Your plumber will usually work at a cost of around £100 – £150 per day.

Below are some estimated costs of hiring a professional plumber to move a kitchen sink:

Job Description Avg. Cost Duration
Simple Kitchen Sink Relocation £500-£600 1-2 days
More complex Kitchen Sink Relocation £600-£800 2-5 days
Kitchen Island Relocation £900-£1200 4-8 days

Cost Breakdown

Individual costs of one basic kitchen sink relocation - Total Cost: £500






Waste Removal


Most re-locating of kitchen sinks do not require planning permission. However, if moving your kitchen sink will involve any of the following, then you will need to seek planning permission from your local council first. Seek planning permission to move a kitchen sink if:
  • • moving walls
  • • working in a listed building
  • • adjusting the size of doors or windows
If you are moving the kitchen sink to a different room which has never had a sink before, then you should contact your local council first to check whether there are any building regulations that you need to follow.
Moving a kitchen sink is a tricky job that involves moving plumbing, as well as digging through the floor. The work may require working around important joists and structural beams, which can turn out to make a relocation impossible. Therefore, this is a major job that can get very expensive and building regulations will need to be followed. You may decide that it is more beneficial to move the sink to a new position in the existing kitchen, although that is still a costly job. For any re-positioning of a kitchen sink, it is advisable to obtain professional guidance from experienced builders and plumbers, before you make any firm decisions.
Yes, it is possible to create a kitchen island sink. However, there is a lot of work involved because you will need to have new pipes laid underneath the floor, which means that your kitchen floor will need to be dug up, there may also be further digging required underneath your home as well as work to secure proper drainage. Thus, this type of renovation can get very pricey, so it is important to seek professional advice before making any further plans.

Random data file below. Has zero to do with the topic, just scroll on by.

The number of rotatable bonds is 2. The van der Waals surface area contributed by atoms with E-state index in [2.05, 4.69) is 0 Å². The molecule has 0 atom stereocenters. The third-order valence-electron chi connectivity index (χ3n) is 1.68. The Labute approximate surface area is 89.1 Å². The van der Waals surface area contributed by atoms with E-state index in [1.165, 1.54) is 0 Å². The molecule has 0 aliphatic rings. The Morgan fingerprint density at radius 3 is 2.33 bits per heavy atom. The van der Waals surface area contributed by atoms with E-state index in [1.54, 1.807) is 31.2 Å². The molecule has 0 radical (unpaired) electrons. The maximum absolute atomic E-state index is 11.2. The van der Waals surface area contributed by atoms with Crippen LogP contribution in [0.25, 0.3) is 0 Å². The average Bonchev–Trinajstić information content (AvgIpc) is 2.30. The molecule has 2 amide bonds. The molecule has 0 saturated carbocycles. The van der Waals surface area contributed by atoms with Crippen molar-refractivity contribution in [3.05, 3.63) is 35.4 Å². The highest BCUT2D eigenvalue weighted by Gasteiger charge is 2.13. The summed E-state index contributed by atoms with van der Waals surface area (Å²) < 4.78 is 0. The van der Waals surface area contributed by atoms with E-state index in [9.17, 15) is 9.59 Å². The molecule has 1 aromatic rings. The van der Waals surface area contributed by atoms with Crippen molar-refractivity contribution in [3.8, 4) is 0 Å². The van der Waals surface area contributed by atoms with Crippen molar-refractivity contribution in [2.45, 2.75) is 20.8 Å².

Kitchen sinks are traditionally positioned under or close to windows, because the window indicates that the kitchen sink is resting against an outside wall. The outside wall is a crucial part of ensuring that the drainage systems for the kitchen sink are fitted effectively for good drainage. Why? Because the shorter the waste pipe, the better the drainage system will work, the cheaper it is to fit and the easier it is to access the piping to deal with any drainage problems.
There are lots of different types of kitchen sinks on the market. The biggest factors in your choice are going to be cost and durability.
  • • Stainless steel: For the best value and long-lasting material for a kitchen sink, stainless steel is hard to beat. Stainless steel remains the most popular choice because: it is long-lasting, suitable for frequent use, available in a wide variety of styles and damage-resistant.
  • • Fireclay ceramic: For a retro-feel, traditional fireclay ceramic kitchen sinks will last for a lifetime, although they can get chipped, are more expensive and come in a much smaller range of sizes.
  • • Natural stone: Granite composite, marble or 100% granite kitchen sinks, provide a beautiful, luxe finish, however, they can damage objects that are fall into them and their heavy density can mean that they require special fittings to install.